Nicotine without the cigarette wrapper. Brilliant thought — get rid of everything else and keep the poison.
Count on the BBC to bring us the most recent news on this “innovation.”
Basically, vape devices combine combustibles with fire. So do cigarettes. However, instead of a slow burn, the devices can and do explode.
Wired noted in 2016 that FEMA was aware of 25 explosions:
You hadn’t heard about this? Some pretty gruesome reports are starting to pile up. In November, a man in Colorado broke his neck, lost some teeth, and suffered burns and facial fractures when his e-cigarette exploded. A 15-year-old California boy lost half a dozen teeth in a similar mishap last month. In Tennessee, another teen is recovering from the severe burns caused when a vaping pen caught fire in his pocket a few weeks ago.(2)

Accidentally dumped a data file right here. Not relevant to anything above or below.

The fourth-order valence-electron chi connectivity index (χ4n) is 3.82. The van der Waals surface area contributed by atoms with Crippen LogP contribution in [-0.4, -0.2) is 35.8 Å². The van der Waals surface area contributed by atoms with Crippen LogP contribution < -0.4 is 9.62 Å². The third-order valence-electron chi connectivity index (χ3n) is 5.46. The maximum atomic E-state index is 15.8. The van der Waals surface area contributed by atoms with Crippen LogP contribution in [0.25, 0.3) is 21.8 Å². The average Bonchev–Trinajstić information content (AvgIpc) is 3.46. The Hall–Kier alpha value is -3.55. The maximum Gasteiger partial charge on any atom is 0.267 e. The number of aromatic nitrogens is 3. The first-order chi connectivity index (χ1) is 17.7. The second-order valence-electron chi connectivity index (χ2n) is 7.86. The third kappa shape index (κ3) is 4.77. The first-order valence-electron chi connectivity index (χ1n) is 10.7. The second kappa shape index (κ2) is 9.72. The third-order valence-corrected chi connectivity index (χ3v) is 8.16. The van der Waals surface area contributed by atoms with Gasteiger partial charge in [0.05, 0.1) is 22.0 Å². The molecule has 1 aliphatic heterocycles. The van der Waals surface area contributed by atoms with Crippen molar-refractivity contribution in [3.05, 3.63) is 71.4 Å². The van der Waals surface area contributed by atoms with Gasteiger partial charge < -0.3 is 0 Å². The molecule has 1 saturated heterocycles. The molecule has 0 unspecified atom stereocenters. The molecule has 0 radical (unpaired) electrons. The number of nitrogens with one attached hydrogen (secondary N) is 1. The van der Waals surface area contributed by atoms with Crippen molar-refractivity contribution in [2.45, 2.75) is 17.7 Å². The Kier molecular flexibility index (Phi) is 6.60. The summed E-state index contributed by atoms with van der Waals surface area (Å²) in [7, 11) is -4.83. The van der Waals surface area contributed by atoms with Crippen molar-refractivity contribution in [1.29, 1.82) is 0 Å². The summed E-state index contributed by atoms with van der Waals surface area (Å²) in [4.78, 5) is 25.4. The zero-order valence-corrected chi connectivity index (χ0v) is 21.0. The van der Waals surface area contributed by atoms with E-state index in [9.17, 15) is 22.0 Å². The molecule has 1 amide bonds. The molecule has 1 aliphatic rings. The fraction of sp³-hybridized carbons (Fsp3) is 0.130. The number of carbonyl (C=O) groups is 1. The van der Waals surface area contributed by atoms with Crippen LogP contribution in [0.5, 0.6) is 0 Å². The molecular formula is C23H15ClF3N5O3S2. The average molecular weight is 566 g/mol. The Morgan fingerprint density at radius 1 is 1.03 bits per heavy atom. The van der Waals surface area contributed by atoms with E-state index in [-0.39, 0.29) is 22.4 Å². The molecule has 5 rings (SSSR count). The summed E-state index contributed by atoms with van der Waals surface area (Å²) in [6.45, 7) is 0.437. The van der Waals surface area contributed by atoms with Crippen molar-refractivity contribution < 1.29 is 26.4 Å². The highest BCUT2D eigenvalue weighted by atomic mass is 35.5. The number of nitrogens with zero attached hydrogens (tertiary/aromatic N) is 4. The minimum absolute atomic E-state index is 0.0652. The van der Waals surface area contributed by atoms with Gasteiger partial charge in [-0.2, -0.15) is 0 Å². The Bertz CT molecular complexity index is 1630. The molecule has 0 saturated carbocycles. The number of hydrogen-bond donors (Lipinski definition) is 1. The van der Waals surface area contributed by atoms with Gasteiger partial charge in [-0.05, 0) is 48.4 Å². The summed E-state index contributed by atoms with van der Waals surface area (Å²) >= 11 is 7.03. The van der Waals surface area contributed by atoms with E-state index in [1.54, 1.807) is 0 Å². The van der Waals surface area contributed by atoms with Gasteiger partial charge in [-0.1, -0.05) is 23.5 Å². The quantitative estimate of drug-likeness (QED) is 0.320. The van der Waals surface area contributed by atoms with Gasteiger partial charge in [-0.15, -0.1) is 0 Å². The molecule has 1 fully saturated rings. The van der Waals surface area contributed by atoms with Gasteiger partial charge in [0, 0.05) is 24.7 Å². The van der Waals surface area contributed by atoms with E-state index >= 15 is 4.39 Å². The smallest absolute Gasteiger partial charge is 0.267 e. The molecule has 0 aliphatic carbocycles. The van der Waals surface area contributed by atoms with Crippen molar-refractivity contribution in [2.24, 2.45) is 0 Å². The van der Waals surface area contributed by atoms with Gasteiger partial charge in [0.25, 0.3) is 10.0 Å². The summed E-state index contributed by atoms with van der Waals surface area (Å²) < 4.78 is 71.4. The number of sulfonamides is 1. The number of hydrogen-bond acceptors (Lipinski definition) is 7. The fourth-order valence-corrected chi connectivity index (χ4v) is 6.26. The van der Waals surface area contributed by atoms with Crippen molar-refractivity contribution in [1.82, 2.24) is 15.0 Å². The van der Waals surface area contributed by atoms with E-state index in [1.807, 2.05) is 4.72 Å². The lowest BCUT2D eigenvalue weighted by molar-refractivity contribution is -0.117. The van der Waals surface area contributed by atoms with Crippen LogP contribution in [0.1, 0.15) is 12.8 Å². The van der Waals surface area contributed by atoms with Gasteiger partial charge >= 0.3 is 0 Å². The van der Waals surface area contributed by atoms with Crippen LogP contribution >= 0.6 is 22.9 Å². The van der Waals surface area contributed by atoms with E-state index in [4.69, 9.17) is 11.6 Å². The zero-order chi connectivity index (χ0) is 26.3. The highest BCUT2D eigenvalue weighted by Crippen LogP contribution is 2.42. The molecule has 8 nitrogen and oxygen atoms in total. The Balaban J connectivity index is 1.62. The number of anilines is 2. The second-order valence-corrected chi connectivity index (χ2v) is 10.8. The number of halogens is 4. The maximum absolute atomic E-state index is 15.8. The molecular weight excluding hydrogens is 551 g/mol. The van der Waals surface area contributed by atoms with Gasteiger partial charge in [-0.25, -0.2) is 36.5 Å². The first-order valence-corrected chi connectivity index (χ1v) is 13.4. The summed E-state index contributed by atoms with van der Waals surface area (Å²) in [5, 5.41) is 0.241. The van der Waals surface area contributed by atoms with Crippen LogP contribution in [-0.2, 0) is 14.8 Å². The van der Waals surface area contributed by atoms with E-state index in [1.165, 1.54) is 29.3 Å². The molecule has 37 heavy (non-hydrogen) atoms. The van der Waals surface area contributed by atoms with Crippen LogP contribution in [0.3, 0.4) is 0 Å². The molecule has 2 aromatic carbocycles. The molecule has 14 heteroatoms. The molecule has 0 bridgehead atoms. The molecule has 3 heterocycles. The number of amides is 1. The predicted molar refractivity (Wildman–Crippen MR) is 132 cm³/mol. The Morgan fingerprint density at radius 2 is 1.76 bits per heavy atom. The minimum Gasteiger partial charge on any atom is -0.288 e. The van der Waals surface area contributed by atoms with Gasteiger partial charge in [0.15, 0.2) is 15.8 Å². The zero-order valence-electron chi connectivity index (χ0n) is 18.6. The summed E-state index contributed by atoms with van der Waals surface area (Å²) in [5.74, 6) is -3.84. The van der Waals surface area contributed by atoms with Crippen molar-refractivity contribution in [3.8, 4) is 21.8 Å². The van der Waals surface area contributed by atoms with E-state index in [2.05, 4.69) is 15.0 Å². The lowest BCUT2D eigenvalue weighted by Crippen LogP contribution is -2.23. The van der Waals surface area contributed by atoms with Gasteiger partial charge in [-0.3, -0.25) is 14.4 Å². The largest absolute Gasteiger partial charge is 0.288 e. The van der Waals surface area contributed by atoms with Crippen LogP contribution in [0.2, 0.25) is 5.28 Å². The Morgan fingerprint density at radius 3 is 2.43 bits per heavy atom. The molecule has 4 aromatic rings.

Why was FEMA collecting data on this?
According to the BBC, we are now up to 195 known cases. However, there is no known comprehensive data on vape accidents; no one is tasked with reporting or collecting that information. So what we have is largely anecdotal, and probably only a fraction of what has happened.
The accident issue escalated this weekend. In a Florida case, an exploding vape device drove shrapnel into the user’s brain, killing him.(1) One TV producer gone. He also suffered burns over 80% of his body, but the metal chards were the cause of death.
The CDC has an entire page on the problems associated with vaping, but no links to data on accidents and deaths.(3)
Cigarettes don’t explode. There’s nothing else positive about them, but they don’t do that.